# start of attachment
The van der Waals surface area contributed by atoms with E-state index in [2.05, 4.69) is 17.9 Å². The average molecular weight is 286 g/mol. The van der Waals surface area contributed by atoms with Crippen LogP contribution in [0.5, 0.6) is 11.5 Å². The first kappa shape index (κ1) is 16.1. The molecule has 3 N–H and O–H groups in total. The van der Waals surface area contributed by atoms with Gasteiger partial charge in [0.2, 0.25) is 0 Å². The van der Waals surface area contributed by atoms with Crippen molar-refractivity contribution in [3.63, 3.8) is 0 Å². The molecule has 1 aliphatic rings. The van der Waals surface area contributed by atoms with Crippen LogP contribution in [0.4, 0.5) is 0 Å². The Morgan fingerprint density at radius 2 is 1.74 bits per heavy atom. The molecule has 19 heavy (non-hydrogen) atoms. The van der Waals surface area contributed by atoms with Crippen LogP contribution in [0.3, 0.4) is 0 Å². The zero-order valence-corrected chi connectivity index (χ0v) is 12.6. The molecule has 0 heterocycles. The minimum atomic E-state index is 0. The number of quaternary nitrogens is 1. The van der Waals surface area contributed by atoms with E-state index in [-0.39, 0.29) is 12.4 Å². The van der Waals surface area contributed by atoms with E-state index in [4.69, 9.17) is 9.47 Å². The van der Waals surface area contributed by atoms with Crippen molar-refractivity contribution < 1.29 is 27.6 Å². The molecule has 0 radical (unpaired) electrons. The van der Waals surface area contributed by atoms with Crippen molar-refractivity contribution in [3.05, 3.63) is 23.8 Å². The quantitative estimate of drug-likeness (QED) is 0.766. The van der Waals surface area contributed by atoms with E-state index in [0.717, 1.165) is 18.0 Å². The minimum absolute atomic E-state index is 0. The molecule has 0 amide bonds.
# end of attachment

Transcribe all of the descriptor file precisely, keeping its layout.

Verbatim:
The van der Waals surface area contributed by atoms with E-state index in [2.05, 4.69) is 17.9 Å². The average molecular weight is 286 g/mol. The van der Waals surface area contributed by atoms with Crippen LogP contribution in [0.5, 0.6) is 11.5 Å². The first kappa shape index (κ1) is 16.1. The molecule has 3 N–H and O–H groups in total. The van der Waals surface area contributed by atoms with Gasteiger partial charge in [0.2, 0.25) is 0 Å². The van der Waals surface area contributed by atoms with Crippen molar-refractivity contribution in [3.63, 3.8) is 0 Å². The molecule has 1 aliphatic rings. The van der Waals surface area contributed by atoms with Crippen LogP contribution in [0.4, 0.5) is 0 Å². The Morgan fingerprint density at radius 2 is 1.74 bits per heavy atom. The molecule has 19 heavy (non-hydrogen) atoms. The van der Waals surface area contributed by atoms with Crippen LogP contribution in [0.3, 0.4) is 0 Å². The zero-order valence-corrected chi connectivity index (χ0v) is 12.6. The molecule has 0 heterocycles. The minimum atomic E-state index is 0. The number of quaternary nitrogens is 1. The van der Waals surface area contributed by atoms with E-state index in [-0.39, 0.29) is 12.4 Å². The van der Waals surface area contributed by atoms with E-state index in [4.69, 9.17) is 9.47 Å². The van der Waals surface area contributed by atoms with Crippen molar-refractivity contribution < 1.29 is 27.6 Å². The molecule has 0 radical (unpaired) electrons. The van der Waals surface area contributed by atoms with Crippen molar-refractivity contribution in [3.05, 3.63) is 23.8 Å². The quantitative estimate of drug-likeness (QED) is 0.766. The van der Waals surface area contributed by atoms with E-state index in [0.717, 1.165) is 18.0 Å². The minimum absolute atomic E-state index is 0. The molecule has 0 amide bonds.